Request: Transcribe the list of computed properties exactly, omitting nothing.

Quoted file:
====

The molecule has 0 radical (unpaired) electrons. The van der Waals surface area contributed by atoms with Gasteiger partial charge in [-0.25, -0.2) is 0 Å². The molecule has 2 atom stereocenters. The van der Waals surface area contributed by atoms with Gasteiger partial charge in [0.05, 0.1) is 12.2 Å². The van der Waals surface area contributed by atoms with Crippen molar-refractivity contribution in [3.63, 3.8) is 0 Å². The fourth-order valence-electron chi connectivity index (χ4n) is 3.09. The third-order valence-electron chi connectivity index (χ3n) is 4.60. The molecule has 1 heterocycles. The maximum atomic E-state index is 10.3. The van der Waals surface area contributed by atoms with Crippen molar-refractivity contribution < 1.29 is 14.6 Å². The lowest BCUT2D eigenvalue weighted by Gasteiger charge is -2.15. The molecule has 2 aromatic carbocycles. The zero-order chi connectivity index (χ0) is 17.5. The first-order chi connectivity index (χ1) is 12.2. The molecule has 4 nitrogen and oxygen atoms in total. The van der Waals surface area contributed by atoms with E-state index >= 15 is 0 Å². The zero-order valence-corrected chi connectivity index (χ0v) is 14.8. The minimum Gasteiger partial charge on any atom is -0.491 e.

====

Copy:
The molecule has 0 radical (unpaired) electrons. The van der Waals surface area contributed by atoms with Gasteiger partial charge in [-0.25, -0.2) is 0 Å². The molecule has 2 atom stereocenters. The van der Waals surface area contributed by atoms with Gasteiger partial charge in [0.05, 0.1) is 12.2 Å². The van der Waals surface area contributed by atoms with Crippen molar-refractivity contribution in [3.63, 3.8) is 0 Å². The fourth-order valence-electron chi connectivity index (χ4n) is 3.09. The third-order valence-electron chi connectivity index (χ3n) is 4.60. The molecule has 1 heterocycles. The maximum atomic E-state index is 10.3. The van der Waals surface area contributed by atoms with Crippen molar-refractivity contribution < 1.29 is 14.6 Å². The lowest BCUT2D eigenvalue weighted by Gasteiger charge is -2.15. The molecule has 2 aromatic carbocycles. The zero-order chi connectivity index (χ0) is 17.5. The first-order chi connectivity index (χ1) is 12.2. The molecule has 4 nitrogen and oxygen atoms in total. The van der Waals surface area contributed by atoms with E-state index >= 15 is 0 Å². The zero-order valence-corrected chi connectivity index (χ0v) is 14.8. The minimum Gasteiger partial charge on any atom is -0.491 e.